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  • Writer's pictureJordan Drayer

How Can Shy Seem Arrogant?


Tiferet of Hod


Hi everyone, Jordan Drayer, the savvy millennial voice actress who is learning to be a proper amount of humble every day. Today is four weeks and three days of the Omer. If you want to know more about the Omer and how it works, check out the links in the description.


Today is Tiferet of Hod, looking at the compassion in our humility. This one confused me at first, but the questions from Chabad.org help to clarify it. "Does my humility cause me to be self-contained and anti-social, or does it express itself in empathy for others?" Like, are you so humble that you appear standoffish? This is kind of like how shy people can appear arrogant, like Darcy in Pride and Prejudice. Do you let others talk and decide the plans so much that you don't seem to want to be involved? Painful shyness is not good, as you appear un-compassionate.


It seems unfair, because you're dealing with anxiety just to talk to someone, but this is something you have to move to get over, if you have it. People give up on those who don't appear interested or friendly.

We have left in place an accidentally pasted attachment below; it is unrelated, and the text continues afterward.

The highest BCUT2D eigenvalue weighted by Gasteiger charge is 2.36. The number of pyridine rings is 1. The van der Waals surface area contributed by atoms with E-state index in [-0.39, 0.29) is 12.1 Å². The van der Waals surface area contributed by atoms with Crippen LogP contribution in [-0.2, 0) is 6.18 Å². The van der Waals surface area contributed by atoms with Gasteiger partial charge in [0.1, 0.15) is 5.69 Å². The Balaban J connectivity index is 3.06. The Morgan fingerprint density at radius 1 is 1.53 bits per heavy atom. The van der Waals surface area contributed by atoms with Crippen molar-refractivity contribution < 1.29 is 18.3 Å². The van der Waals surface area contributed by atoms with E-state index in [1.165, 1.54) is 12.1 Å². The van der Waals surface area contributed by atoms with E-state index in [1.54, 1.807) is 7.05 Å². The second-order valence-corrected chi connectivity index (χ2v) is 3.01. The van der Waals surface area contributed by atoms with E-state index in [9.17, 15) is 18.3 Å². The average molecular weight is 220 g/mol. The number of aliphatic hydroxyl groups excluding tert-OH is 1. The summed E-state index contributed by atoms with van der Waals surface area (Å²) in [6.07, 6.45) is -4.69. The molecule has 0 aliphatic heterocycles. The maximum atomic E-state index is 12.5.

Just start with simple questions like, "How was your day?" "What are you doing later?" I practiced speaking up more by asking these kinds of light questions as a hostess at a nice restaurant, talking to the people waiting for their partners in the bathroom. I also used to never say anything mundane like "hi" to people I thought "higher" than me, like my band director or rabbi, thinking I'm not worth their time, but now I'm rethinking this as well, as I probably look standoffish to them.


Is your humility beautiful or is it awkward? Like, it'd be kind of weird if you went way out of your way to run over and hold a door open for someone. Or if you announced at a work meeting, "I want everyone else to speak before me," thinking that this is a noble and humble act, that just sounds like arrogance. So be natural. If someone points rather unclearly between you and another, let them go first. But if they really insist you go before them, then do it; don't keep up that game of "no, you, no, you."


Today's exercise is to express a humble feeling in an act of compassion. This is like saying, "my pleasure" when someone says, "thank you." If you help someone with their work, mention how you were glad to help, or you learned something in working with them as well. If you're bathing someone else, express how beautiful they are or that you feel calm with them. Find what works for you. Please show me some compassion by liking and sharing, and I'll see you tomorrow.

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